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Don't get why "Audiophile" USB Cable would improve sound quality - Page 45  

post #661 of 835

Other than noise, conductivity and thus impedance, and simple durability I cannot think of any other reason why an expensive hi-fi cable would alter the sound any.  Noise, conductivity, and impedance are pretty important though.  I remember in my physics days that nasty reflections and attenuations can occur from non-impedance matching.  This means that the impedance of your gear, headphones, and cable should ideally be the same.  Perhaps a higher quality cable has better grounding and slightly better impedance matching to headphones and headphone amps.  The same would go for speaker wire, speakers, and speaker amps.

 

I guess the price does not really matter, but the afore mentioned quantitative qualities do matter and will affect the sound.

 

The following link shows the reflection coefficients for voltage down a transmission line relative to the impedance of two connected lines.  The only real way to preserve the amplitude and minimize the back reflection of other waves is to very closely match the impedance of each connection.

 

http://en.wikipedia.org/wiki/Impedance_matching

 

Here is another link specifically referring to audio equipment impedance matching:

http://hyperphysics.phy-astr.gsu.edu/hbase/audio/imped.html

post #662 of 835
Quote:
Originally Posted by NA Blur View Post

Other than noise, conductivity and thus impedance, and simple durability I cannot think of any other reason why an expensive hi-fi cable would alter the sound any.  Noise, conductivity, and impedance are pretty important though.  I remember in my physics days that nasty reflections and attenuations can occur from non-impedance matching.  This means that the impedance of your gear, headphones, and cable should ideally be the same.  Perhaps a higher quality cable has better grounding and slightly better impedance matching to headphones and headphone amps.  The same would go for speaker wire, speakers, and speaker amps.

 

I guess the price does not really matter, but the afore mentioned quantitative qualities do matter and will affect the sound.

 

The following link shows the reflection coefficients for voltage down a transmission line relative to the impedance of two connected lines.  The only real way to preserve the amplitude and minimize the back reflection of other waves is to very closely match the impedance of each connection.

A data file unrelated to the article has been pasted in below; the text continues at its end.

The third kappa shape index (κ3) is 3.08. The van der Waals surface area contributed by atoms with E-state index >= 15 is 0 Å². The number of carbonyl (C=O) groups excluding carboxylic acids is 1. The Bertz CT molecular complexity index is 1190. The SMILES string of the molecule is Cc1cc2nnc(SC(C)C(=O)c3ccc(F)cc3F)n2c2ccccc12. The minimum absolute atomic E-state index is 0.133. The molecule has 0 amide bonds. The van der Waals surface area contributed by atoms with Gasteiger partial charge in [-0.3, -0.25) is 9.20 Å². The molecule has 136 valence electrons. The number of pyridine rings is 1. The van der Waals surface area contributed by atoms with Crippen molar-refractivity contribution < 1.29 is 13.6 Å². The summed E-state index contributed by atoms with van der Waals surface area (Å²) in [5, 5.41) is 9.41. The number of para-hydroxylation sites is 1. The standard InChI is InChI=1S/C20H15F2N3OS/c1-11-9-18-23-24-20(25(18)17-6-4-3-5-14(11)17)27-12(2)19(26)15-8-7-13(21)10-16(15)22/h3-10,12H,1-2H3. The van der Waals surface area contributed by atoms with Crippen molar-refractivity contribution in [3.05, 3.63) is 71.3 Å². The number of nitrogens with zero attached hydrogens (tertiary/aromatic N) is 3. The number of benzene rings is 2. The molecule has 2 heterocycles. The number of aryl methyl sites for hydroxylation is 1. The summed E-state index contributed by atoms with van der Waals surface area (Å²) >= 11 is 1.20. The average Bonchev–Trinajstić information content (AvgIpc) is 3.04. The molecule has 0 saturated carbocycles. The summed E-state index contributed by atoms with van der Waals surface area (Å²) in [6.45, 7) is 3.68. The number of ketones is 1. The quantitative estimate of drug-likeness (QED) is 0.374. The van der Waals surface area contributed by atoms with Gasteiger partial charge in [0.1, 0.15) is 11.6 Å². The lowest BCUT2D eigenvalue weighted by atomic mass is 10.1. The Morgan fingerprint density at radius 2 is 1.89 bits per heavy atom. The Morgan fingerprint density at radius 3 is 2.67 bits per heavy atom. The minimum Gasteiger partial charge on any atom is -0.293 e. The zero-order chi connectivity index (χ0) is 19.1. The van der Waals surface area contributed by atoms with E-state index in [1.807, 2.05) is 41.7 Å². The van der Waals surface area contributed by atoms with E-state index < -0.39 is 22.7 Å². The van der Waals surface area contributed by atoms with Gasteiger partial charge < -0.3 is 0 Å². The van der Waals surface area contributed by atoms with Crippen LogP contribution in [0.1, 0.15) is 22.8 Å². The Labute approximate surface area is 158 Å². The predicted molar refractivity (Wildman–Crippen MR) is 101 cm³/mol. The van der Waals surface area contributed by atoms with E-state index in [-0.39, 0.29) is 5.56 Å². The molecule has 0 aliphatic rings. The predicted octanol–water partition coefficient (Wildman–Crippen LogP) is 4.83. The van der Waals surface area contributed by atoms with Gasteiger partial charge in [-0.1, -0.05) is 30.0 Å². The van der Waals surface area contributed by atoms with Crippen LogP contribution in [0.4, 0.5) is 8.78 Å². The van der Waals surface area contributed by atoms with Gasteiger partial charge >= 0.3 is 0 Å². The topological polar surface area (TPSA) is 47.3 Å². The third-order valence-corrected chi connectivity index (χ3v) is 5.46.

http://en.wikipedia.org/wiki/Impedance_matching

 

Here is another link specifically referring to audio equipment impedance matching:

http://hyperphysics.phy-astr.gsu.edu/hbase/audio/imped.html



This is why we have a USB spec.

post #663 of 835

 

DaBomb's Quote:
I would agree that we cannot measure a system's "imaging" in any real sense.

 

DaBomb's Quote:
As such, my view is ... our current equipment can measure everything that a cable change could possible affect.

 

Do you not think those two statements are contradictory?  For example, I would claim that one of the audible benefits I perceive of my Nordost USB cable (vs a stock USB 2.0 cable) is an improvement in the precision of the imaging.  Are we both agreed that imaging as a real and perceptible, yet non measurable or quantifiable, property exists?

 

ac500's Quote:
However if your DAC does run off a buffered source, and with its own local clock, then USB-dependent jitter simply should not be happening.

 

I would take issue with that.  Jitter is not something that is eliminated by a buffer, it is only reduced by a buffer.  All we can hope to do is reduce it to a level below the threshold at which it can have a theoretically audible effect.  In one of my earlier posts I gave my rationale for suggesting that 24/192 audio is susceptible to jitter at levels which fall deeply below the ability of instrumentation to measure it, let alone eliminate it.

 

ac500's Quote:

I wonder if anyone with a buffered DAC would comment.